This paper presents the design and deployment experience of an air-dropped wireless sensor network for volcano hazard monitoring. The deployment of five stations into the rugged crater of Mount St. Helens only took one hour with a helicopter. The stations communicate with each other through an amplified 802.15.4 radio and establish a self-forming and self-healing multi-hop wireless network. The distance between stations is up to 2 km. Each sensor station collects and delivers real-time continuous seismic, infrasonic, lightning, GPS raw data to a gateway. The main contribution of this paper is the design and evaluation of a robust sensor network to replace data loggers and provide real-time long-term volcano monitoring. The system supports UTCtime synchronized data acquisition with 1ms accuracy, and is online configurable. It has been tested in the lab environment, the outdoor campus and the volcano crater. Despite the heavy rain, snow, and ice as well as gusts exceeding 120 miles per hour, the sensor network has achieved a remarkable packet delivery ratio above 99% with an overall system uptime of about 93.8% over the 1.5 months evaluation period after deployment. Our initial deployment experiences with the system have alleviated the doubts of domain scientists and prove to them that a low-cost sensor network system can support real-time monitoring in extremely harsh environments.
Abstract-We study efficient interference-aware joint routing and TDMA link scheduling for a multihop wireless network to maximize its throughput. Efficient link scheduling can greatly reduce the interference effect of close-by transmissions. Unlike the previous studies that often assume a unit disk graph model, we assume that different terminals could have different transmission ranges and different interference ranges. In our model, it is also possible that a communication link may not exist due to barriers or is not used by a predetermined routing protocol, while the transmission of a node always result interference to all non-intended receivers within its interference range.Using a mathematical formulation, we develop interference aware joint routing and synchronized TDMA link schedulings that optimize the networking throughput subject to various constraints. Our linear programming formulation will find a flow routing whose achieved throughput is at least a constant fraction of the optimum, and the achieved fairness is also a constant fraction of the requirement. Then, by assuming known link capacities and link traffic loads, we study link scheduling under the RTS/CTS interference model and the protocol interference model with fixed transmission power. For both models, we present both efficient centralized and distributed algorithms that use time slots within a constant factor of the optimum. We also present efficient distributed algorithms whose performances are still comparable with optimum, but with much less communications. We prove that the time-slots needed by our faster distributed algorithms are only at most O(min(log n, log ψ)) for RTS/CTS interference model and protocol interference model. Our theoretical results are corroborated by extensive simulation studies.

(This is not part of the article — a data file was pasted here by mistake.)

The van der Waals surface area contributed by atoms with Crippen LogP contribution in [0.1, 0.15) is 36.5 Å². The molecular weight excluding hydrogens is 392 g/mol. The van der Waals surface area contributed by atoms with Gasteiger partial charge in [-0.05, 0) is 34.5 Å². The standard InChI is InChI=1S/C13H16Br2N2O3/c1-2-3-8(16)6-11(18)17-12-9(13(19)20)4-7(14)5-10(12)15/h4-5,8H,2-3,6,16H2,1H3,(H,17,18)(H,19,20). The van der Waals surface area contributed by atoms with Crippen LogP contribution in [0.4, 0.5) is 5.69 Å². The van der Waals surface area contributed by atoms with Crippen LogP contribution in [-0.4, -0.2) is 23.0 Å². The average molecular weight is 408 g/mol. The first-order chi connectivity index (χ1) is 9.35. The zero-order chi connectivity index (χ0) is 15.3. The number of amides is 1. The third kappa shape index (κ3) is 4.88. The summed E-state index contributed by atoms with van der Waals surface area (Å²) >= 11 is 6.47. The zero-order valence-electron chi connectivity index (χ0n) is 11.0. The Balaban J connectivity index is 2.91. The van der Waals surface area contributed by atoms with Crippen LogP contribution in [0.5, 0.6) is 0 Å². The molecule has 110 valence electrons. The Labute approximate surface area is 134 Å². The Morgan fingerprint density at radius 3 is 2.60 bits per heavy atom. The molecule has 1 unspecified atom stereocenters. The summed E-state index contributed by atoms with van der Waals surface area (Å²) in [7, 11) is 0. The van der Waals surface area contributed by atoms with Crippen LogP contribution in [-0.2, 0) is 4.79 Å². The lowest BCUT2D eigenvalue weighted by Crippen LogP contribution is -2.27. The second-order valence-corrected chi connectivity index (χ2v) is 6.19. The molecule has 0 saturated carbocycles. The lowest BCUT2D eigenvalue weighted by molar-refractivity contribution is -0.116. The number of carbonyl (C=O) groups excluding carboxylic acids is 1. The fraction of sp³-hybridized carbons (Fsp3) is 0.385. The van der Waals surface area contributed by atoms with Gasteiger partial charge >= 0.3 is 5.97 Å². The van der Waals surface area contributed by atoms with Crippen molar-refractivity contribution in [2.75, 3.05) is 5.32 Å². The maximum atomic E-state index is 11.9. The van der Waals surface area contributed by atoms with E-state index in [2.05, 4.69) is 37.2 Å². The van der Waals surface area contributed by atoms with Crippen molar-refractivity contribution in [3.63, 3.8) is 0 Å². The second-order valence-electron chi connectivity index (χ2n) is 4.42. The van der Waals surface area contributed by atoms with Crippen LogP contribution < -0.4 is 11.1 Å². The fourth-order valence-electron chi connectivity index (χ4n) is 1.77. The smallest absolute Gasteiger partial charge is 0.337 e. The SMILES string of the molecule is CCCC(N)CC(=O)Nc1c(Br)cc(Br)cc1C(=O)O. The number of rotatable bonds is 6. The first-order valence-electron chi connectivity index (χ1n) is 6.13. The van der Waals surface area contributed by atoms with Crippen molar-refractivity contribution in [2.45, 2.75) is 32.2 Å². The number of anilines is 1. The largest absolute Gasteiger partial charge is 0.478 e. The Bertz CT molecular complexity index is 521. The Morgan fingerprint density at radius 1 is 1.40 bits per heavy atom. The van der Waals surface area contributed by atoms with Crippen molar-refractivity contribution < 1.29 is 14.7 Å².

The Internet of Things (IoT) refers to a network of connected devices collecting and exchanging data over the Internet. These things can be artificial or natural and interact as autonomous agents forming a complex system. In turn, Business Process Management (BPM) was established to analyze, discover, design, implement, execute, monitor and evolve collaborative business processes within and across organizations. While the IoT and BPM have been regarded as separate topics in research and practice, we strongly believe that the management of IoT applications will strongly benefit from BPM concepts, methods and technologies on the one hand; on the other one, the IoT poses challenges that will require enhancements and extensions of the current state-of-the-art in the BPM field. In this paper, we question to what extent these two paradigms can be combined and we discuss the emerging challenges and intersections from a research and practitioner's point of view in terms of complex software systems development.How IoT can benefit from BPM? Let us consider a complex system with multiple components interacting within a smart environment being aware of the components' locations, movements, and interactions. Such a system can be a smart factory with autonomous robots, a retirement home with connected residents, or, at a larger scale, a smart city. While the parties in the system can track the movements of each component and also relate multiple components' behaviors to each other, they do not know the components' agendas. Often their interactions are based on habits, i.e., routine low-level processes, which represent recurring tasks. Some of these routines are more time and cost critical than others, some may be dangerous or endanger others, and some may just be inefficient or superfluous. Knowing their agendas, their goals, and their procedures can enable a better basis for planning, execution, and safety.
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